A presidential portrait is a fertile occasion for metaphor. And as the official portraits of Barack and Michelle Obama spread across social media yesterday, the reactions to the extraordinary paintings were freighted with emotional and historical significance.
In person, the actual paintings convey additional layers of meaning. The Obamas’ official Smithsonian portraits are striking and modern but also nod to an established rule of political portraiture: symbolism.
Celebrated portraitist Kehinde Wiley depicted the 44th US president in a pensive pose, engulfed in flowers from three places in his biography: jasmine for Hawai’i where he grew up, chrysanthemums for Chicago where his political career flourished, and African blue lilies for his late Kenyan father.
“How about that? Pretty sharp,” beamed the former president as he and Wiley pulled the cloth off the seven ft. tall painting, as a crowd of art world insiders, politicians, and Hollywood celebrities cooed in delight.
“In a very symbolic way, I’m charting his path on earth through those plants that weave their way,” explained Wiley. “There’s a fight going on between he and the foreground, between him and the plants trying to announce themselves underneath his feet. Who gets to be the star of the show? The story or the man who inhabits that story?”
The first lady’s portraitist, Amy Sherald, is less overt with allegorical embellishments, but her subjects herself become symbols, as she presents them more as archetypes than individuals. ”My approach to portraiture is conceptual,” explains Sherald. “Once my paintings are complete, the models no longer exist as themselves. I see something bigger, more symbolic.”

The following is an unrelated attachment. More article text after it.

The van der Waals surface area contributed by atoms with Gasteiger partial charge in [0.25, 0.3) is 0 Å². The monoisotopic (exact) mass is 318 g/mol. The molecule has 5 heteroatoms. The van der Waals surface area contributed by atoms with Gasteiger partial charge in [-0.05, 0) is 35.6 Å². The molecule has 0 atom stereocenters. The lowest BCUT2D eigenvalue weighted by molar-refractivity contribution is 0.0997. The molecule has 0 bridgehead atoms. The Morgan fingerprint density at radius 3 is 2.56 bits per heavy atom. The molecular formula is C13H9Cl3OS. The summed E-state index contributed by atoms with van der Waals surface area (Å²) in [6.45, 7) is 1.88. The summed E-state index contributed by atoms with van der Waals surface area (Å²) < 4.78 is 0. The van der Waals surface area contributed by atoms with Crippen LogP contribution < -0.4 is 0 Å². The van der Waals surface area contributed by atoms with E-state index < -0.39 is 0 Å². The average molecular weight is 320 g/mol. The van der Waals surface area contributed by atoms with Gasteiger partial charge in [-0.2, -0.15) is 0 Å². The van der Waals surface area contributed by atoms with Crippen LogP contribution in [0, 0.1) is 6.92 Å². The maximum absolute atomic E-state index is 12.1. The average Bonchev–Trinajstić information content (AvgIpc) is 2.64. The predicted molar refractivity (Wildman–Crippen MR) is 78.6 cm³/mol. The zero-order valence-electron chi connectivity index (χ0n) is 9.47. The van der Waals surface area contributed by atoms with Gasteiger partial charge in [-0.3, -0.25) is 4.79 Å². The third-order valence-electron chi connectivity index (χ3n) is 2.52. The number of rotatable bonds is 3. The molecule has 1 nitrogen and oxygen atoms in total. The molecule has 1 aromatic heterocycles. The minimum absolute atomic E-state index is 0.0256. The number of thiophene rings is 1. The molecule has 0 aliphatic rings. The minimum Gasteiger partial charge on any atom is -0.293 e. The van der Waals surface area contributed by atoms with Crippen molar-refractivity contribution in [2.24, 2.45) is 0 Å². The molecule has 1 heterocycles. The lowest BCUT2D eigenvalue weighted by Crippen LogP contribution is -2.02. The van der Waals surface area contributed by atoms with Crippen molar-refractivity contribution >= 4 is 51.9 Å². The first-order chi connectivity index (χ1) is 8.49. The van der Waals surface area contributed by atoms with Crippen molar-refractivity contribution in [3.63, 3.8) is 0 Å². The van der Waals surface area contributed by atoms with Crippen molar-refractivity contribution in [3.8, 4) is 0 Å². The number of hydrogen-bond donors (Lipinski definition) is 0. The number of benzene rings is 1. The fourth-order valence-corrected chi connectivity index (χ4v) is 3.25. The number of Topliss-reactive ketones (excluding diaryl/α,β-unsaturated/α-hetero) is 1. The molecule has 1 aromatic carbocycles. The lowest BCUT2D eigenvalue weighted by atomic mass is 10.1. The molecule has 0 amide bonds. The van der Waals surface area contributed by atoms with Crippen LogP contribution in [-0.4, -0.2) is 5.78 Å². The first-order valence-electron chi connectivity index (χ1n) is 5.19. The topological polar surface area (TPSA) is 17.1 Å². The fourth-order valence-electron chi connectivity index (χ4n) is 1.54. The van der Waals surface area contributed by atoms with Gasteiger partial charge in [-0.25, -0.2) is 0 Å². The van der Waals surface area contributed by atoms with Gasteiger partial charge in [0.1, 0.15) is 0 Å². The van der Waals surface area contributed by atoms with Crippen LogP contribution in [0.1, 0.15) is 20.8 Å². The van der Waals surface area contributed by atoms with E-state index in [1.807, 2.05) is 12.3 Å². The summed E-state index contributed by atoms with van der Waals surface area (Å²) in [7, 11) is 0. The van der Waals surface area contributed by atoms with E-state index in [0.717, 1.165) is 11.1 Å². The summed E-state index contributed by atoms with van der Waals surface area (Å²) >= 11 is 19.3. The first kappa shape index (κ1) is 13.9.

In the first lady’s portrait, Sherald depicts Michelle Obama as the paradigm of a modern woman—”a human being with integrity, intellect, confidence and compassion,” as she puts it. “What you represent to this country,” she said, turning to Obama herself, “is an ideal.”
The Baltimore-based painter presents her subjects in monochromatic backgrounds, their bodies and faces depicted with a grey pallor and neutral expressions, explains Kathryn Wat, chief curator of the National Museum of Women in the Arts. ”Her work offers a much livelier take on portraiture,” says Wat. “It suggests that people are never of a singular personality and much more complex than we might ever imagine.”
Her pose, particularly the decision to show her famous arms, is also symbolic, expressing a quiet defiance, observes Quartz’s Nöel Duan: “The bare-armed portrait is a radical and defiant gesture to the critics who thought Obama was dressed too inappropriately for official state business. She looks serene, almost retreating into her billowing graphic-print gown, but her arms are bold, toned, and bare—a testament to the former First Lady’s 5:30am workouts and unwavering sense of self.”
Obama’s voluminous dress bears additional symbolic weight: The gown from the Milly spring 2017 collection in fact, comes with a sewn-in political agenda. Milly’s designer, Michelle Smith, told the Washington Post that the dress is designed to evoke a populist spirit. “People have been describing the dress as couture, but the fabric is a stretch cotton poplin,” she says. “It could be called a worker’s fabric.” The beauty of the dress, she tells the Post, is that it looks “like couture but it’s made out of something spartan.”